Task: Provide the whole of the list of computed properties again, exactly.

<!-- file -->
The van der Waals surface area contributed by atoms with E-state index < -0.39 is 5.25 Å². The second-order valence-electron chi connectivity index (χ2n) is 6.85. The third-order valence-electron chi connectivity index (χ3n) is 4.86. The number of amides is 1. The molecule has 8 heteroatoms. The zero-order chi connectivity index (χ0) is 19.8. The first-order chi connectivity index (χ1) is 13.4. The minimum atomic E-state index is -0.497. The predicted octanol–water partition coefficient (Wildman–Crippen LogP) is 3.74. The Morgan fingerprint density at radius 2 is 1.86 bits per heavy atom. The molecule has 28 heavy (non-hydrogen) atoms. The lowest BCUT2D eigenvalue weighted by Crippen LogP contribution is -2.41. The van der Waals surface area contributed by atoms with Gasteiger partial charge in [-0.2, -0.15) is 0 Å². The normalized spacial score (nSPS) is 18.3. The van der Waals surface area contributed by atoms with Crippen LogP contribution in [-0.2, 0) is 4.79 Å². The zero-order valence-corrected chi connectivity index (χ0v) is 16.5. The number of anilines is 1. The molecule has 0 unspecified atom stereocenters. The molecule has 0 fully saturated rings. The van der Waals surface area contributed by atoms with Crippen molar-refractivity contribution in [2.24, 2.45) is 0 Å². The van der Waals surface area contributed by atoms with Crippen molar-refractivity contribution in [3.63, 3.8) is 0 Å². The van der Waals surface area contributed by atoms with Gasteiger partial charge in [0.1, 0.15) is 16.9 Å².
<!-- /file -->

The van der Waals surface area contributed by atoms with E-state index < -0.39 is 5.25 Å². The second-order valence-electron chi connectivity index (χ2n) is 6.85. The third-order valence-electron chi connectivity index (χ3n) is 4.86. The number of amides is 1. The molecule has 8 heteroatoms. The zero-order chi connectivity index (χ0) is 19.8. The first-order chi connectivity index (χ1) is 13.4. The minimum atomic E-state index is -0.497. The predicted octanol–water partition coefficient (Wildman–Crippen LogP) is 3.74. The Morgan fingerprint density at radius 2 is 1.86 bits per heavy atom. The molecule has 28 heavy (non-hydrogen) atoms. The lowest BCUT2D eigenvalue weighted by Crippen LogP contribution is -2.41. The van der Waals surface area contributed by atoms with Gasteiger partial charge in [-0.2, -0.15) is 0 Å². The normalized spacial score (nSPS) is 18.3. The van der Waals surface area contributed by atoms with Crippen LogP contribution in [-0.2, 0) is 4.79 Å². The zero-order valence-corrected chi connectivity index (χ0v) is 16.5. The number of anilines is 1. The molecule has 0 unspecified atom stereocenters. The molecule has 0 fully saturated rings. The van der Waals surface area contributed by atoms with Crippen molar-refractivity contribution in [2.24, 2.45) is 0 Å². The van der Waals surface area contributed by atoms with Crippen molar-refractivity contribution in [3.63, 3.8) is 0 Å². The van der Waals surface area contributed by atoms with Gasteiger partial charge in [0.1, 0.15) is 16.9 Å².